IDEAS home Printed from https://ideas.repec.org/p/uww/wpaper/05-05.html
   My bibliography  Save this paper

The Geographic Distribution of Disaster Damages across the United States

Author

Listed:
  • Jeff Olson

    (Department of Geography, Ohio State University)

  • Mark Skidmore

    () (Department of Economics, University of Wisconsin - Whitewater)

Abstract

In this paper we examine the geographic distribution of economic damages caused by natural disasters throughout the United States. Some economists have advocated the use of appropriately priced comprehensive natural disaster insurance as a means of disaster mitigation. The presumption implicit in the comprehensive disaster framework is that natural disasters are not uniformly distributed across the nation. While it clear that disasters occur more frequently and cause more damages in some regions than in others, limitations on the availability of and public access to disaster damage data have constrained researchers in their examination of the actual experiences across the states. Which states have the most damages resulting from natural disaster events? The objective of the paper is to compile information on disaster damages from multiple sources and present the spatial distribution of damages across the country. Some of the results are in line with what one might expect. However, we document some surprising results. The research also demonstrates the paucity of data on disaster damages over time and across space, highlighting the need for a systematic and comprehensive single public source of information on disaster damages for all types of natural hazards.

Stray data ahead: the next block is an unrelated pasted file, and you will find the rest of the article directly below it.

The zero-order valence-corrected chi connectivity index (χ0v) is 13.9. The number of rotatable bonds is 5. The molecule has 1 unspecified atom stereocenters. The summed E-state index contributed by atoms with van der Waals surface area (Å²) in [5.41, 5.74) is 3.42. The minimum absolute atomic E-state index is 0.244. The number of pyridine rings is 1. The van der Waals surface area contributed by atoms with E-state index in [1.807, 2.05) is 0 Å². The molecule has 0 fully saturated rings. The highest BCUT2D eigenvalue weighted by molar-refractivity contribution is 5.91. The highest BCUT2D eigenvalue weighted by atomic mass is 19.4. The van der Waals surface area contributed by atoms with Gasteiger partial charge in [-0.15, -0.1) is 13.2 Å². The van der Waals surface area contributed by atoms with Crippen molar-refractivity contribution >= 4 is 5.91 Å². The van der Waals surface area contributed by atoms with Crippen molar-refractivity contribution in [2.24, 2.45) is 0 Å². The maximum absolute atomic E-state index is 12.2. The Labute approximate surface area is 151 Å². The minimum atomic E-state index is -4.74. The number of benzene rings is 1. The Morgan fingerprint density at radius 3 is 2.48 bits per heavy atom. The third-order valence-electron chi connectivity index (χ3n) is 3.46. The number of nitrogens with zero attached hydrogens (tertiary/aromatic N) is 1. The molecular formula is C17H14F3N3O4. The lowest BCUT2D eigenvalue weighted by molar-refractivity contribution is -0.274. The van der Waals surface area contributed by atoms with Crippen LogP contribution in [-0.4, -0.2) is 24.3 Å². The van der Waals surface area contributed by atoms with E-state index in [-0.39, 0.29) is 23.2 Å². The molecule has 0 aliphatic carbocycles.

Suggested Citation

  • Jeff Olson & Mark Skidmore, 2005. "The Geographic Distribution of Disaster Damages across the United States," Working Papers 05-05, UW-Whitewater, Department of Economics.
  • Handle: RePEc:uww:wpaper:05-05
    as

    Download full text from publisher

    To our knowledge, this item is not available for download. To find whether it is available, there are three options:
    1. Check below whether another version of this item is available online.
    2. Check on the provider's web page whether it is in fact available.
    3. Perform a search for a similarly titled item that would be available.

    More about this item

    NEP fields

    This paper has been announced in the following NEP Reports:

    Statistics

    Access and download statistics

    Corrections

    All material on this site has been provided by the respective publishers and authors. You can help correct errors and omissions. When requesting a correction, please mention this item's handle: RePEc:uww:wpaper:05-05. See general information about how to correct material in RePEc.

    For technical questions regarding this item, or to correct its authors, title, abstract, bibliographic or download information, contact: (Yamin Ahmad). General contact details of provider: http://edirc.repec.org/data/eduwwus.html .

    If you have authored this item and are not yet registered with RePEc, we encourage you to do it here. This allows to link your profile to this item. It also allows you to accept potential citations to this item that we are uncertain about.

    We have no references for this item. You can help adding them by using this form .

    If you know of missing items citing this one, you can help us creating those links by adding the relevant references in the same way as above, for each refering item. If you are a registered author of this item, you may also want to check the "citations" tab in your RePEc Author Service profile, as there may be some citations waiting for confirmation.

    Please note that corrections may take a couple of weeks to filter through the various RePEc services.

    IDEAS is a RePEc service hosted by the Research Division of the Federal Reserve Bank of St. Louis . RePEc uses bibliographic data supplied by the respective publishers.